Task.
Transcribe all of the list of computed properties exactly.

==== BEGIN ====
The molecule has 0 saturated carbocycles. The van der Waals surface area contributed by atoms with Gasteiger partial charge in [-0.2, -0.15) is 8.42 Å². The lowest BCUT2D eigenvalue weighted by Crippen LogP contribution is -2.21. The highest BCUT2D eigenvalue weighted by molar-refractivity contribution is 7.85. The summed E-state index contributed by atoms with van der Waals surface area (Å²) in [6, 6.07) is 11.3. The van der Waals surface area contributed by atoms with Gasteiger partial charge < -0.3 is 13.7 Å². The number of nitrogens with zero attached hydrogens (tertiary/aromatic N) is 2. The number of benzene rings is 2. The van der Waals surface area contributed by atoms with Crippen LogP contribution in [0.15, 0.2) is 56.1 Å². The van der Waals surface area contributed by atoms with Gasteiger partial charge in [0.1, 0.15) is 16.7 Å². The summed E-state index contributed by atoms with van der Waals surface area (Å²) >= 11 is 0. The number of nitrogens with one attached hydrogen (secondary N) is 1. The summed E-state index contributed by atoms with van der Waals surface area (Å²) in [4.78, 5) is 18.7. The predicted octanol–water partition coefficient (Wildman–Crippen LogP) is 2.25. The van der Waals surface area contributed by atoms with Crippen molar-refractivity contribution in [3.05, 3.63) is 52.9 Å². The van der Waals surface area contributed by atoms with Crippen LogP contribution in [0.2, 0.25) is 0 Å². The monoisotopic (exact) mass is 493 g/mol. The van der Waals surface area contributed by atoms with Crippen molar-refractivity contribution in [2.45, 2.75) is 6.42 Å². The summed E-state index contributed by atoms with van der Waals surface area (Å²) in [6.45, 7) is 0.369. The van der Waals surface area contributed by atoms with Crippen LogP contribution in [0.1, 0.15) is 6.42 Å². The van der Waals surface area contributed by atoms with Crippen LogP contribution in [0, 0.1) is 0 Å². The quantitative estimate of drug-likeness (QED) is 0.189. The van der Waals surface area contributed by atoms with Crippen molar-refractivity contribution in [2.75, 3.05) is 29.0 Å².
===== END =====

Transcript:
The molecule has 0 saturated carbocycles. The van der Waals surface area contributed by atoms with Gasteiger partial charge in [-0.2, -0.15) is 8.42 Å². The lowest BCUT2D eigenvalue weighted by Crippen LogP contribution is -2.21. The highest BCUT2D eigenvalue weighted by molar-refractivity contribution is 7.85. The summed E-state index contributed by atoms with van der Waals surface area (Å²) in [6, 6.07) is 11.3. The van der Waals surface area contributed by atoms with Gasteiger partial charge < -0.3 is 13.7 Å². The number of nitrogens with zero attached hydrogens (tertiary/aromatic N) is 2. The number of benzene rings is 2. The van der Waals surface area contributed by atoms with Crippen LogP contribution in [0.15, 0.2) is 56.1 Å². The van der Waals surface area contributed by atoms with Gasteiger partial charge in [0.1, 0.15) is 16.7 Å². The summed E-state index contributed by atoms with van der Waals surface area (Å²) >= 11 is 0. The number of nitrogens with one attached hydrogen (secondary N) is 1. The summed E-state index contributed by atoms with van der Waals surface area (Å²) in [4.78, 5) is 18.7. The predicted octanol–water partition coefficient (Wildman–Crippen LogP) is 2.25. The van der Waals surface area contributed by atoms with Crippen molar-refractivity contribution in [3.05, 3.63) is 52.9 Å². The van der Waals surface area contributed by atoms with Crippen LogP contribution in [0.2, 0.25) is 0 Å². The monoisotopic (exact) mass is 493 g/mol. The van der Waals surface area contributed by atoms with Crippen molar-refractivity contribution in [2.45, 2.75) is 6.42 Å². The summed E-state index contributed by atoms with van der Waals surface area (Å²) in [6.45, 7) is 0.369. The van der Waals surface area contributed by atoms with Crippen LogP contribution in [0.1, 0.15) is 6.42 Å². The van der Waals surface area contributed by atoms with Crippen LogP contribution in [0, 0.1) is 0 Å². The quantitative estimate of drug-likeness (QED) is 0.189. The van der Waals surface area contributed by atoms with Crippen molar-refractivity contribution in [2.75, 3.05) is 29.0 Å².